By MARTHA MENDOZA
January 12, 2009
The country resembled a grim, statistical dart board Saturday as law enforcement and media reported the deaths from various regions, including 26 in the border city of Ciudad Juarez, 13 in and around Mexico City and 10 in the northern city of Chihuahua.
More than 6,500 drug-related killings made 2009 the bloodiest year since President Felipe Calderon declared war on the cartels in late 2006 and deployed 45,000 soldiers to fight organized crime, according to death tallies by San Diego’s Trans-Border Institute.
Two weeks into 2010, gang bloodshed is becoming more grotesque as drug lords ramp up their attempts at intimidation. Last week a victim’s face was peeled from his skull and sewn onto a soccer ball. On Monday, prosecutors in Culiacan identified the remains of 41-year-old former police officer divided into two separate ice chests.
“You wonder how this will end, and it seems impossible,” said Daniel Vega, an architect in the northern city of Monterrey. “I doubt Mexico can override drug use, especially since demand for the drugs, as well as all the money and weapons, come from the United States.”
Using their so-called Narcobarometer, researchers at the University of San Diego’s Trans-Border Institute track and analyze murders in Mexico, hoping to find ways to quell the violence. Their tally? More than 20,000 murders since 2001, more than half in the past two years.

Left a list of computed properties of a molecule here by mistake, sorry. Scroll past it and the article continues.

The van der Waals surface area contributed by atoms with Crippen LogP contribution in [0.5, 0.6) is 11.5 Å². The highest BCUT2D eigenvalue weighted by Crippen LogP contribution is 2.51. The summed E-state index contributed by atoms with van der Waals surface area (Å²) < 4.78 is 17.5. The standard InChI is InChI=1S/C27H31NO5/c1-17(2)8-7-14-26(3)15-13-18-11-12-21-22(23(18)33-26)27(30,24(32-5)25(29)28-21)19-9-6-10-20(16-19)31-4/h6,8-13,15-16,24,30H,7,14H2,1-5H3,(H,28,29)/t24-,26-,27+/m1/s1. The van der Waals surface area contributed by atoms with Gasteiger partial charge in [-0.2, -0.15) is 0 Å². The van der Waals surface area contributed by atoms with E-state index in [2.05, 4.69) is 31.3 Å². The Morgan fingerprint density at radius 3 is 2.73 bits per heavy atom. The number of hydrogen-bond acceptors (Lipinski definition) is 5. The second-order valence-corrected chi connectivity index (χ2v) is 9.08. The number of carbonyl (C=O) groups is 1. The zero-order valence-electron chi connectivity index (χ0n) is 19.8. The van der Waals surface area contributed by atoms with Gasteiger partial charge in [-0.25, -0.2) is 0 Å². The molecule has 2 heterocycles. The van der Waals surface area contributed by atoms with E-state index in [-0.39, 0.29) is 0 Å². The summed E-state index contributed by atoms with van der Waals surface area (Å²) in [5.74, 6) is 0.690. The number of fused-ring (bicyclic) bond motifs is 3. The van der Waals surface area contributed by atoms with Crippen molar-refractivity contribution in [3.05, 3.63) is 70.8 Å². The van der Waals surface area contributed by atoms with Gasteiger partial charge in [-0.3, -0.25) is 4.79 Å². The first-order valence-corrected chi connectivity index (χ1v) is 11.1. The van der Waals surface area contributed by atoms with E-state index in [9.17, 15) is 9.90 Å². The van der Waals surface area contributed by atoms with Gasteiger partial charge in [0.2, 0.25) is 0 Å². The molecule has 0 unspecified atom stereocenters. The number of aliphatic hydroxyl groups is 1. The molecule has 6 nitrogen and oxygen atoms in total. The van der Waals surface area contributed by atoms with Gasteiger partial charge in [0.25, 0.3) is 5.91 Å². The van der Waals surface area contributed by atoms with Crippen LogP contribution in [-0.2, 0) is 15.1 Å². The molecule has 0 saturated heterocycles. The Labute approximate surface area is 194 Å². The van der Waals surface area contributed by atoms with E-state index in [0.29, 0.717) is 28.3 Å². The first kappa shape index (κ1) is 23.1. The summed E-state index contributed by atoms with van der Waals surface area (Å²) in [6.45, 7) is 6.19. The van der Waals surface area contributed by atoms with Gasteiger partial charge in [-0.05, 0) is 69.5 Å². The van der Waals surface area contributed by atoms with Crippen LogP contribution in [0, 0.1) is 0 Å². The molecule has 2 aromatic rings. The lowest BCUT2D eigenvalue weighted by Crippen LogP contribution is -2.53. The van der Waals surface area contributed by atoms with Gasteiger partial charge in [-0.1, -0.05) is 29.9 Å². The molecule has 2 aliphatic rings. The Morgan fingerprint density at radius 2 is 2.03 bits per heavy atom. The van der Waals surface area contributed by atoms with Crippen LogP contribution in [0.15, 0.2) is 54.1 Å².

“It does appear that the violence has grown exponentially, but it’s not clear that it’s necessarily a slippery downward slope from here,” institute director David Shirk said, noting that government operations — including a December raid that killed cartel boss Arturo Beltran Leyva — have hit seven of Mexico’s eight significant cartels.
Shirk said the remaining, mostly unscathed Sinaloa cartel headed by billionaire gang boss Joaquin “El Chapo” Guzman may now become dominant, reducing the deadly power struggles.
“If that happens, it’s quite possible that six months from now things will be much calmer,” Shirk said.
Though almost all of drug-violence victims are somehow involved with cartels, the impact is felt well beyond law enforcement and organized crime.
“I’m afraid to take to the streets every day because of the violence, and I no longer want to excel economically because it could make me an easy target for a kidnapping,” said Silvana Cervantes, a Monterrey nurse.
Tijuana resident Fernando Escobedo said he used to spend his evenings at a vibrant strip of clubs in the border city until a recent massacre at one of his hangouts.
“Now I prefer socializing at houses or parties, with family or lifetime friends,” he said.
As Mexico tries to develop both politically and economically, the killings jeopardize its international reputation, said Larry Birns, director of the Council on Hemispheric Affairs in Washington.
“The figures in Mexico are so scary that it has produced a subliminal sense that Mexico is a dangerous place and you’d better keep away,” he said.
Calderon said last week he would shift focus to job creation and reducing poverty and move the fight against drug cartels that dominated the first half of his presidency to No. 3.
Monterrey police officer Delfino Ramos, who grapples with the violence in his daily work, said economic issues are at the root of the problems.
“So much unemployment pushes people toward crime,” he said.
Associated Press writers Mariana Martinez in Tijuana and Mark Walsh in Monterrey contributed to this report.